2. With the motor running (at low speed for a stand mixer), drizzle in the oil, then 2 cups of the water. 
  3. Dust a countertop with flour and knead the dough, pushing it in from the sides and then over from the bottom, for 7 to 10 minutes. It will become less sticky, more cohesive, and slightly shiny, and it will have the texture of an earlobe to the touch. (If it doesn’t, add more flour, 1 tablespoon at a time.)
  4. Lightly oil a large bowl and dampen a clean kitchen towel. Heat a cup of water in the microwave and remove it. Roll the dough into a ball, transfer to the oiled bowl, and cover the bowl with the moist towel. Move the bowl into the microwave and let it sit for 1 hour. 
  5. Transfer the dough to a countertop lightly dusted with more flour. Stick your finger directly into the center to make a small hole. Use your fingers to widen the hole and work the dough, hand over hand as if you’re pulling on a rope, into a large O-shape about 2 inches thick.
  6. Cut the dough into a long rope and then into 12 equal pieces. Working with 1 dough piece at a time, roll into a 22-inch-long rope and fold into a pretzel shape: first, make a tall, skinny U shape, then cross the ends down and across each other to the opposite sides of the U. Pinch the pretzel to hold its shape. Form the other pretzels and let them rest for 20 minutes.
  7. Preheat the oven to 425°F. Line 2 baking sheets with parchment paper.
  8. Bring the remaining 6 cups of water and the baking soda to a rapid boil in a wide-mouthed Dutch oven or other large pot.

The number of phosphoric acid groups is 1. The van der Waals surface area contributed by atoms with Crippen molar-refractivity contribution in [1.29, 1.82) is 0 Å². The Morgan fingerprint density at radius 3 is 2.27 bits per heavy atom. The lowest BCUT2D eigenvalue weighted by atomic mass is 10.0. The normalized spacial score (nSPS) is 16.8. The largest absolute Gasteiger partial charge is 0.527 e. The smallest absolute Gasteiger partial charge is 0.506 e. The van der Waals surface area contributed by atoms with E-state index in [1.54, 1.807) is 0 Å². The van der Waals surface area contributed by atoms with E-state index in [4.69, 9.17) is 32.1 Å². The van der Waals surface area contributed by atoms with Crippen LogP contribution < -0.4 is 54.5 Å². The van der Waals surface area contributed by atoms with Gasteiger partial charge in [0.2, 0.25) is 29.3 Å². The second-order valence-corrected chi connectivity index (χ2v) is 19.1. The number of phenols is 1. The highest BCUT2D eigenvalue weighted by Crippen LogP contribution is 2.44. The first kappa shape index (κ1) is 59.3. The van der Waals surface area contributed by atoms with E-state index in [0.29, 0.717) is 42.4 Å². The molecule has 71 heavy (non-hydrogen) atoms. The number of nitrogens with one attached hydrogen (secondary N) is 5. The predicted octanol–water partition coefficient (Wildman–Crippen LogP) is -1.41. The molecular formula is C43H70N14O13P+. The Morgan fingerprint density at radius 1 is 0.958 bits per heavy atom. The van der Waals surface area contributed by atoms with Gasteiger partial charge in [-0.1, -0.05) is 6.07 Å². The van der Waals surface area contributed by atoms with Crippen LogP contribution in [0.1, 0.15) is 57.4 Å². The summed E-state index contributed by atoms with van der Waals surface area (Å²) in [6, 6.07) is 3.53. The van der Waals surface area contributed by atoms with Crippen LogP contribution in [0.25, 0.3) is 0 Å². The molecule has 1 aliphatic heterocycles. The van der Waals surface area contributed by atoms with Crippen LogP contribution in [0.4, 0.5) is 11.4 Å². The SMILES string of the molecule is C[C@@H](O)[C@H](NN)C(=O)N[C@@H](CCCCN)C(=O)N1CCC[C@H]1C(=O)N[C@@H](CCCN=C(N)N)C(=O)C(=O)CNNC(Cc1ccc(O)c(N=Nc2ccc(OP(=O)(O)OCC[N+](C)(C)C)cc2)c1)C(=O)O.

9. Remove the pretzels from the water with a slotted spoon and hold them over the pot to drain well, then place them on the lined baking sheets. Beat the egg with 1 teaspoon of water. Brush the pretzels with this egg wash and sprinkle with salt to taste.
  10. Boil the pretzels, one at a time, for 30 seconds each. Don’t skip this step: it’s what sets a pretzel apart from a doughy roll. 
  11. Bake both sheets of pretzels for 15 to 18 minutes, rotating the baking sheets and swapping their places in the oven halfway through. When they’re done, the pretzels will be golden brown. Transfer to a cooling rack and allow them to cool for a full 30 minutes—really: this sets their texture.

And here's what I found when I wandered out of the kitchen...

Monday, October 17, 2011

Silent Sunday

Found! One family!

Saturday, October 15, 2011

FFS Friday...

Gorgeous Sarah from Dear Baby G has started FFS Friday. What it stands for... well, I'll leave it to your imagination. (Hi Mum!)

I've tossed up whether or not to participate, because I'm really trying to be a font of positivity. But there's a few little niggles that popped forth in my sleep deprived brain...

On the highway to Hobart the sign that says 'Keep left unless overtaking' is fairly self explanatory, no? Tootling along at 80 in the overtaking lane when I'm consistently running late makes me wave my arms and want to tailgate. FFS.